We are all health-conscious individuals and we want to ensure that our kids get the proper nutrition from all the right foods.
Sometimes we tend to over complicate things, when the simpler the meal, the more likely kids will enjoy it.
Get kids involved:
Children will enjoy getting involved in the planning of their school lunches. Create a chart for each day of the week that consists of:
Have your child fill in his/her preferences for each day of the week, then review it together using the following as a guideline when creating lunches.
- Carbohydrates (include vegetables, fruits, grains and legumes)
- Proteins (meat, chicken, fish, eggs, dairy, nuts and legumes)
- Healthy Fat (walnuts, almonds, sunflower seeds, avocado, olive oil)
It is important to note that occasionally it is okay to allow your child to have a fun snack, rather than trying to eliminate these treats completely from their diet. Once or twice a week should be sufficient, otherwise these forbidden snacks start becoming very appealing to them, and kids will more than likely over indulge when given the opportunity outside the home. Be mindful that even moderate frequency of these snacks can cause genuine cravings. Let common sense and moderation be your guide.
Grocery Shop Together:
Take your kids to the grocery store with you. Kids will enjoy taking the lead in choosing their favourite foods. Make a list with your child and plan a day for food shopping. Make it into a fun event. Let them manage the list and check off the items. They will enjoy leading the hunt.
Prepare lunches with your child:
Have your child assist in preparing their own lunch boxes for school. This will reduce the risk of most of their lunch ending up in the garbage. In fact, the likelihood of them eating their lunch will be greater. Even when you’re in a rush try not to marginalize your child’s preferences. Packing food they don’t want but feel compelled to eat will undermine their relationship with food.
Get kids cooking:
Whether it’s helping with little tasks in the kitchen such as washing the vegetables or setting the dinner table, get kids involved in helping with the family meals. Use it as a great opportunity to teach them about healthy food options and how they are prepared. Make it collaborative- not a chore and watch them engage.
Water helps with digestion, circulation, digestion, absorption, and elimination of wastes. Ensure kids drink enough water throughout the day to prevent dehydration.
When we talk about dairy, we think about milk and getting enough calcium. Calcium is important for strong teeth and healthy bones, however, exercise and vitamin D along with many other nutrients are also needed to maintain healthy bones. Much has been written about milk and the negative effects it has on the human body. Milk is also the most common food allergen. Calcium rich alternatives to milk can include calcium fortified rice milk, oat milk, coconut milk and almond milk, provided your child can tolerate it. Other sources of calcium can be found in leafy greens such as broccoli, bok choy, spinach and arugula. Canned fish such as sardines, mackerel and salmon also contain calcium. Almonds and brazil nuts also contain calcium.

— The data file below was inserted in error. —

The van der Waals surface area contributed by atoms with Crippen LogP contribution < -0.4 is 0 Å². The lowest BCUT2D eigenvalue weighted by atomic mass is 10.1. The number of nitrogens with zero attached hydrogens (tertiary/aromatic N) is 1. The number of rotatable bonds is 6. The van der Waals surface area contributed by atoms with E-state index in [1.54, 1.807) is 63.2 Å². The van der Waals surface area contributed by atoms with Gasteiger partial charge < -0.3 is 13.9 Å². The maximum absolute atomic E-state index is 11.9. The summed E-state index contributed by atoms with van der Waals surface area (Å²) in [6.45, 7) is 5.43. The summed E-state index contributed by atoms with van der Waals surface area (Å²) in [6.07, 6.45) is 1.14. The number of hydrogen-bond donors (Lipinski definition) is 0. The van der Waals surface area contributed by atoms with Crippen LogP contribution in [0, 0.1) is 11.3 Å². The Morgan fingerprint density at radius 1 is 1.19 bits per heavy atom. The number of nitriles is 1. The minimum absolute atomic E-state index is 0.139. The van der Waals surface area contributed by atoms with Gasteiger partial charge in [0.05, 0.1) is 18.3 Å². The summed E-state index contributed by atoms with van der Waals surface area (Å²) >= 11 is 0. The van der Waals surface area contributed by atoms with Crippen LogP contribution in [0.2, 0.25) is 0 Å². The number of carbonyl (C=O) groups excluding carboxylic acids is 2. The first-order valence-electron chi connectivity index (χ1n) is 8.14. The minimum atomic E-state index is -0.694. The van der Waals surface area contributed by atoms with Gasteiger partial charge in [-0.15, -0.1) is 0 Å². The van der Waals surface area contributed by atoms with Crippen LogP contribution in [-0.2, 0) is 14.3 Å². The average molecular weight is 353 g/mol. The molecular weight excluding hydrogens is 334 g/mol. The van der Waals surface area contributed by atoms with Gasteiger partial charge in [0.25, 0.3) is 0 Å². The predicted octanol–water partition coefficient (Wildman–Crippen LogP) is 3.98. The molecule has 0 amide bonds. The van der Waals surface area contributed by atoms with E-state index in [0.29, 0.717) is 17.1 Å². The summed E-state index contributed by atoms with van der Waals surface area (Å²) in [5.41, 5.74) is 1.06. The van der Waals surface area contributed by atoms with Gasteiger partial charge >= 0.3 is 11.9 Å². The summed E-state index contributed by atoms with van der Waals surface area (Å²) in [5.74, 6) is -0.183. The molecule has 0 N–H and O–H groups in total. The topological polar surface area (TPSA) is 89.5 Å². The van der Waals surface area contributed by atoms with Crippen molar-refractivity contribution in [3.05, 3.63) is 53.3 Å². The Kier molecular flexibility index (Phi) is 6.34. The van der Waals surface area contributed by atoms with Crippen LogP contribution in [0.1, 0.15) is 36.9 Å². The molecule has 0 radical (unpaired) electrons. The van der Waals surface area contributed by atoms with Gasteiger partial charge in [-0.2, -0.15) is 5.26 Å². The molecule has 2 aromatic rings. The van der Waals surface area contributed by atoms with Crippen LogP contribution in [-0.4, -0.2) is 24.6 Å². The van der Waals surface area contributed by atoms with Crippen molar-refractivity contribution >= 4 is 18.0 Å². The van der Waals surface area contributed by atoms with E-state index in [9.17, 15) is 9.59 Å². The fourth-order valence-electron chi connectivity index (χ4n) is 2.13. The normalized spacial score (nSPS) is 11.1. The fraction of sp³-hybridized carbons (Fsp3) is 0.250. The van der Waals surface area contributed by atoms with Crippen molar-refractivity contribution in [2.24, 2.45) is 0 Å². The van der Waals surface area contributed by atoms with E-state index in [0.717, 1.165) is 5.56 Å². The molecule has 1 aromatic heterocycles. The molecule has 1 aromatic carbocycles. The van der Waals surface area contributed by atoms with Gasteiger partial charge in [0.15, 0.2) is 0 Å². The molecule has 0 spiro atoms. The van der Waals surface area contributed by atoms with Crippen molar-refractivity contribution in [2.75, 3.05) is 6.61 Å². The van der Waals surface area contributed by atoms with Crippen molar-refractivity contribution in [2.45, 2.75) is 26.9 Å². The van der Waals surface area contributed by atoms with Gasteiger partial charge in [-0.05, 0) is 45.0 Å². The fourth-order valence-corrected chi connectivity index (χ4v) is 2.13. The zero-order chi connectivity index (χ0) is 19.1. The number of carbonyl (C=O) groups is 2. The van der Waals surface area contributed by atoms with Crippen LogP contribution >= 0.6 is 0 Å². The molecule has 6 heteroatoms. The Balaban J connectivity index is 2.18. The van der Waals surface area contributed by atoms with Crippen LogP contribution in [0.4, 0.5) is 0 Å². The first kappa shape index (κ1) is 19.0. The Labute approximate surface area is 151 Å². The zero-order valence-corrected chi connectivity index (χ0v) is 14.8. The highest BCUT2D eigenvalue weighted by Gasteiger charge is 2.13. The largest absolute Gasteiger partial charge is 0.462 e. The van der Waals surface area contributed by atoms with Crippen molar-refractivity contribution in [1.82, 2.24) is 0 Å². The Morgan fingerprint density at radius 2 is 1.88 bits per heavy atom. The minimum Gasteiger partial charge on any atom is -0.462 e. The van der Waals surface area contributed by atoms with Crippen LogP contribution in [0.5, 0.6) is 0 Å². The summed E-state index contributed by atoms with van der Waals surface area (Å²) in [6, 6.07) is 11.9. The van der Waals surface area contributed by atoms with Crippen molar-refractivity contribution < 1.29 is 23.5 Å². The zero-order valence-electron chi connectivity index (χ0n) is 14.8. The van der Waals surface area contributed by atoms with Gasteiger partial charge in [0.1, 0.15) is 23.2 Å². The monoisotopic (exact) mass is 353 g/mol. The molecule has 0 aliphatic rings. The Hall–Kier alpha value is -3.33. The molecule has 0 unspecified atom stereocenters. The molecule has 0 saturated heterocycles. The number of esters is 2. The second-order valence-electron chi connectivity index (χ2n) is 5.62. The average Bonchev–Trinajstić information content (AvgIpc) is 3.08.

Our body’s chief source of energy to our cells. Carbs are commonly thought of as pasta and bread but also consist of vegetables, fruits and whole grains. Legumes are considered to be complex carbohydrates, which means these foods are slower to digest, providing the body with a steady flow of energy that lasts longer. Half of your child’s meal should consist of a variety of fruits and vegetables. Try being in tune to their vegetable and fruit preferences and mix things up each day. Variety is key.
When choosing grains, stick to whole grains instead of refined grains. Whole grains are considered grains in their natural state. They contain antioxidants, fiber, vitamins and minerals. whole grains will keep your child’s energy levels stable throughout the day, unlike refined grains which tend to spike blood sugar levels, providing energy for a relatively short period of time followed by a huge “crash”. Whole grains include quinoa, wild rice, wheat (including spelt, Kamut, bulgur and wheatberries), oats, millet, rye and barley.
Refined grains such as white bread, white pasta, white flour, many cakes, cookies and snack items lack fiber and are low in nutrients.
- Legumes contain edible seeds inside pods. They are a good source of protein and very high in fiber which makes them extremely satiating. They include lentils, black beans, mung beans, soybeans, green peas, kidney beans, navy beans and black-eyed peas, just to name a few.
- Fats: Children require fats to be healthy. Healthy fats supply essential nutrients and fuel to the brain, which is comprised of 70% fat. Fat in a child’s diet is important for proper development of their brain and nervous system. Healthy fats can include nuts and seeds, butter nuts such as cashews, peanuts and almonds. Avocados, yogurt, whole eggs, oils such as olive and coconut are all great sources of healthy fats.
- Proteins: Protein is a major component in our muscles, hair, skin and internal organs and is important for the maintenance and repair of tissue in our bodies. Protein is necessary for the growth of cells in our body. It is also needed for our immune system, to fight off infections. Sources of protein include dairy food, eggs, lean meats, fish, legumes, nuts and seeds.